Why shouldn’t adult learners have as much fun as younger ones? This question, which seems to be shared by many, prompted two American academics with atypical backgrounds to take action. In 2020, Lisa Forbes and David Thomas created Professors at Play, an online creative space to encourage the use of play and fun in higher education. Here are their top tips for actors at this level of education to better integrate play and its benefits into their practice!

  1. Do a reflective exercise

Integrating play into higher education is a bold move and goes against the grain of traditional higher education. That’s why Lisa Forbes recommends first taking the time to reflect on the dominant narratives that have persisted for generations, consider what it means to you to be a member of a university department, and identify what you can change. Part of the goal is to create your own narrative and take an approach more aligned with who you are.

  1. Get out of your comfort zone

David Thomas advises seeking out a colleague, in or out of your discipline, who can support you in this. He also encourages you to dare, overcome your shyness and get out of your comfort zone. To break out of your complacency, he gives this little exercise: every day, before going to class, whether it’s in a videoconference or in person, choose a word at random from the dictionary and find a way to integrate it into your course. Do it for yourself! If you’re feeling a little braver, you can share the challenge you set yourself with your students and ask them to find the word!

  1. Build up to it gradually

Because play is a continuum that can be embodied in small and large initiatives, it is up to each teacher to choose the ways in which they feel comfortable. The important thing is to take small steps and respect your comfort level with play because it is true that it can become intimidating and oppressive if you set the bar too high. Just because it’s about play doesn’t mean that introducing it into a classroom is necessarily easy or natural. So, for example, start with an icebreaker activity and see what happens before trying something else. Remember that games can be used to teach a concept or even the entire content of a course, or they can be unrelated to the content and be designed to lighten the mood and foster interpersonal connections.

  1. Put attitude first

It is important to remember that play transcends tools and technique and is embodied first and foremost in the attitude and approach of the teacher. In this sense, the teacher must be careful not to separate technique from attitude, or the fun will be perceived as “forced,” for example, offering a game to students but teaching the rest of the course in a stressful way. Without a consistent attitude on the part of the teacher, a game alone will not sustain the spirit of fun in a class.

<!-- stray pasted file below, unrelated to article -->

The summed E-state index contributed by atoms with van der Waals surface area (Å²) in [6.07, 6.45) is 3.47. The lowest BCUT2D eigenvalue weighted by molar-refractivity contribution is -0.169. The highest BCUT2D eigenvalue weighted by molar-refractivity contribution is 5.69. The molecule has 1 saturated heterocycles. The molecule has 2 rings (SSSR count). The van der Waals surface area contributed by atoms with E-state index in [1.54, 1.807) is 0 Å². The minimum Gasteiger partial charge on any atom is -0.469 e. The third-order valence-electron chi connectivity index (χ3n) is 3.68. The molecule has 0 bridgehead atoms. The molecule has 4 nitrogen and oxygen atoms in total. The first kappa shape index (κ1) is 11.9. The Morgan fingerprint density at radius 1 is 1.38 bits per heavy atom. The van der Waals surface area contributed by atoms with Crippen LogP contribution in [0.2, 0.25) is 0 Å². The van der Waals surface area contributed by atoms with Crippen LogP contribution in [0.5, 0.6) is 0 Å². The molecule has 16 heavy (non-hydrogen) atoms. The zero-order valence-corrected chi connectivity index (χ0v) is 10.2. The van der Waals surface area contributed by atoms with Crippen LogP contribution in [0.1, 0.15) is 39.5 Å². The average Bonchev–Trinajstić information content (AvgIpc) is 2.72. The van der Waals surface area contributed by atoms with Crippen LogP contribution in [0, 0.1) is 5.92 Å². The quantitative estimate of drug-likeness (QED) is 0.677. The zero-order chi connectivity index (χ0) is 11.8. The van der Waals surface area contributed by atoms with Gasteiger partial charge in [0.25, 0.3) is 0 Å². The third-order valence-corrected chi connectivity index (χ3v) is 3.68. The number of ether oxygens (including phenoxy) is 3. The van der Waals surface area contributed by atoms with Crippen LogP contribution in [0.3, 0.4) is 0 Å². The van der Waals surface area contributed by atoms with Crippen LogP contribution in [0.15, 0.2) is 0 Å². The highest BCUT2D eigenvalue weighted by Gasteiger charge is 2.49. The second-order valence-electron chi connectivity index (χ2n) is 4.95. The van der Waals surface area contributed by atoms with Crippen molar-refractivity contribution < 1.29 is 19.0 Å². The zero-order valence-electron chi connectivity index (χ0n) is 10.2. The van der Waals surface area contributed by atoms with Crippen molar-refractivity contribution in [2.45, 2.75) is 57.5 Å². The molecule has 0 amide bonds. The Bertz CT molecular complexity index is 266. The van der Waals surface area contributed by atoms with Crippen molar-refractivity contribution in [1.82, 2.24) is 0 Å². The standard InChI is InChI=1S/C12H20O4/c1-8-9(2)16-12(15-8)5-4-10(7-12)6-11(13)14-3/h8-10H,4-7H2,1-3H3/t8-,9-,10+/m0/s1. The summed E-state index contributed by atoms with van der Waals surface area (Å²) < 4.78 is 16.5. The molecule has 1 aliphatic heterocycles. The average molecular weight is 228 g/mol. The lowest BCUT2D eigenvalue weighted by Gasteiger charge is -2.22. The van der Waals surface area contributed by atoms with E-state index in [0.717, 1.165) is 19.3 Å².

1. Be creative

In online mode, David Thomas particularly likes the Zoom feature that allows him to create chat rooms, where he sends his students out in groups and gives them a goal that is out of the ordinary, like finding something they agree they don’t like. Unlike a discussion on an agreed-upon topic, this game sparks unusual conversations that humanize people. On the same platform, Lisa Forbes uses several applications, including Google Forms, to create escape games in which her students must complete challenges in small groups. It’s important to note that various well-known games can also be integrated into both online and face-to-face models, such as icebreakers, quizzes and role-playing. And while the Web offers many tools that can be used to benefit game-based pedagogy, the most important thing is not so much the range or sophistication of the tools available as the idea of using them creatively to enable meaningful interactions.

Catherine Meilleur

Catherine Meilleur

Creative Content Writer @KnowledgeOne. Questioner of questions. Hyperflexible stubborn. Contemplative yogi.

Catherine Meilleur has over 15 years of experience in research and writing. Having worked as a journalist and educational designer, she is interested in everything related to learning: from educational psychology to neuroscience, and the latest innovations that can serve learners, such as virtual and augmented reality. She is also passionate about issues related to the future of education at a time when a real revolution is taking place, propelled by digital technology and artificial intelligence.